The following table presents the 50 largest p (least primes of a Goldbach partition) found so far, with S(p)<4·10^18, either by contributors to this project or by other discoverers (those have an * before the discoverer name). Repeated values of p were excluded from this list.

Rank     p     S(p)     Discoverer
1     9781     3325 58170 73339 60528     Silvio Pardi
2     9629     2795 93511 65744 69638     Silvio Pardi
3     9341     906 03057 95622 79642     John Fettig & Nahil Sobh
4     9203     1348 11357 94295 47486     Siegfried "Zig" Herzog
5     9161     887 12380 30778 37868     Siegfried "Zig" Herzog
6     9091     3164 06916 06618 44912     Silvio Pardi
7     9001     3893 00922 74334 20582     Tomás Oliveira e Silva
8     8971     2588 35699 18831 39892     Tomás Oliveira e Silva
9     8951     914 47723 42519 16254     John Fettig & Nahil Sobh
10     8941     555 27435 15567 50822     Siegfried "Zig" Herzog
11     8933     258 54942 69161 49682     Siegfried "Zig" Herzog
12     8929     3124 35916 66041 72278     Silvio Pardi
13     8831     2408 33984 92355 52478     Tomás Oliveira e Silva
14     8821     1670 95614 81435 30128     Tomás Oliveira e Silva
15     8819     2717 57304 70073 92768     Silvio Pardi
16     8779     2314 72006 67403 14852     Tomás Oliveira e Silva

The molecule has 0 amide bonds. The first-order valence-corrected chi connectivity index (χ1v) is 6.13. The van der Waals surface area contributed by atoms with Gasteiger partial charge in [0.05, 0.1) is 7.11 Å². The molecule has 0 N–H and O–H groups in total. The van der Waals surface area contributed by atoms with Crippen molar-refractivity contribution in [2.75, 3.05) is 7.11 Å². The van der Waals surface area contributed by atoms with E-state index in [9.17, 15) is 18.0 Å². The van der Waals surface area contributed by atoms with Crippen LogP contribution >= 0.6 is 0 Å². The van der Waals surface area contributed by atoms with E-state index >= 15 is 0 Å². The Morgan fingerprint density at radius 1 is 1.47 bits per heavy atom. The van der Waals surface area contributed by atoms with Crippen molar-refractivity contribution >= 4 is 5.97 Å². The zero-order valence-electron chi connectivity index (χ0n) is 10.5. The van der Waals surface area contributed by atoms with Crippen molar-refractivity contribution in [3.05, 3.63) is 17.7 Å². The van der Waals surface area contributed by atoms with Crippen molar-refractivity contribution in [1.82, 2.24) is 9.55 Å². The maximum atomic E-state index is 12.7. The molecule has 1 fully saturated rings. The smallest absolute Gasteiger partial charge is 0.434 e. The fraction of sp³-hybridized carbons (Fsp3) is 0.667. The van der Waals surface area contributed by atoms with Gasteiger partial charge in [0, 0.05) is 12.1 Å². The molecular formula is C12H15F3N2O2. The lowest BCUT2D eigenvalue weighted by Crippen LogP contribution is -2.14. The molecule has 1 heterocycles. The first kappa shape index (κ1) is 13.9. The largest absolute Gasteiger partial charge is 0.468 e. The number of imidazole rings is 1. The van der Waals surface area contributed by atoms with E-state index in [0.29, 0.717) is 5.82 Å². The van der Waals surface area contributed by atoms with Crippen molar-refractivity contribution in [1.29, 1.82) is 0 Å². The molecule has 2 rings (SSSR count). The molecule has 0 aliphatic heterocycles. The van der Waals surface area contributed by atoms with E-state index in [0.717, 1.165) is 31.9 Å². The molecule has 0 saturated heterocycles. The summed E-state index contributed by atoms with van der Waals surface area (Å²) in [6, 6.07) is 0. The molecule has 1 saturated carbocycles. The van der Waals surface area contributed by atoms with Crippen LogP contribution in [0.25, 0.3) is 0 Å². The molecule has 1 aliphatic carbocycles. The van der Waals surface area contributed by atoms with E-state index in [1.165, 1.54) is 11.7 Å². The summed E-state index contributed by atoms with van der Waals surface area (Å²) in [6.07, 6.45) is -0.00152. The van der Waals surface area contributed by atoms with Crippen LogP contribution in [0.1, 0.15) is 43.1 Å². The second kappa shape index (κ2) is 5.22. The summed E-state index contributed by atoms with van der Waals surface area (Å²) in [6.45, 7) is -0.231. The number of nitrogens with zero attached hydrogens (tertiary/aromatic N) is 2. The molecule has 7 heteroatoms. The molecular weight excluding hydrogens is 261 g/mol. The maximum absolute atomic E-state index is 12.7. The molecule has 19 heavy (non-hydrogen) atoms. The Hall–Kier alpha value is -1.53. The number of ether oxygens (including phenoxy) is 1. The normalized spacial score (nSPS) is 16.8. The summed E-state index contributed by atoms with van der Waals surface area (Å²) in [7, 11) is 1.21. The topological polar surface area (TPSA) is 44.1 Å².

17     8761     3239 05756 38344 11028     Silvio Pardi
18     8747     3732 28263 42720 65914     Tomás Oliveira e Silva
19     8737     764 63115 78502 42766     Siegfried "Zig" Herzog
20     8731     2390 68041 75101 89328     Tomás Oliveira e Silva
21     8719     1570 80604 90039 48202     Tomás Oliveira e Silva
22     8707     2171 73319 79842 32734     Siegfried "Zig" Herzog
23     8699     2994 28857 66127 17268     Tomás Oliveira e Silva
24     8693     2046 38924 98824 24466     Tomás Oliveira e Silva
25     8689     1302 37600 11943 70768     Siegfried "Zig" Herzog
26     8681     771 06523 23704 26528     Siegfried "Zig" Herzog
27     8677     1928 32489 01056 96568     Tomás Oliveira e Silva
28     8663     1262 36426 84331 28726     Siegfried "Zig" Herzog
29     8647     2725 05867 19612 97876     Silvio Pardi
30     8641     517 71184 25980 37624     Tomás Oliveira e Silva
31     8629     1238 28931 11321 16112     Siegfried "Zig" Herzog
32     8623     1211 65003 16991 77606     Tomás Oliveira e Silva
33     8609     1872 49629 32659 49398     Siegfried "Zig" Herzog
34     8599     3556 57986 77406 73142     Silvio Pardi
35     8597     2218 70802 03257 72974     Siegfried "Zig" Herzog
36     8581     3663 29859 59299 27532     Silvio Pardi
37     8573     1134 05983 29344 00206     Siegfried "Zig" Herzog
38     8563     280 46026 69116 44252     Tomás Oliveira e Silva
39     8543     2297 37834 24924 06154     Tomás Oliveira e Silva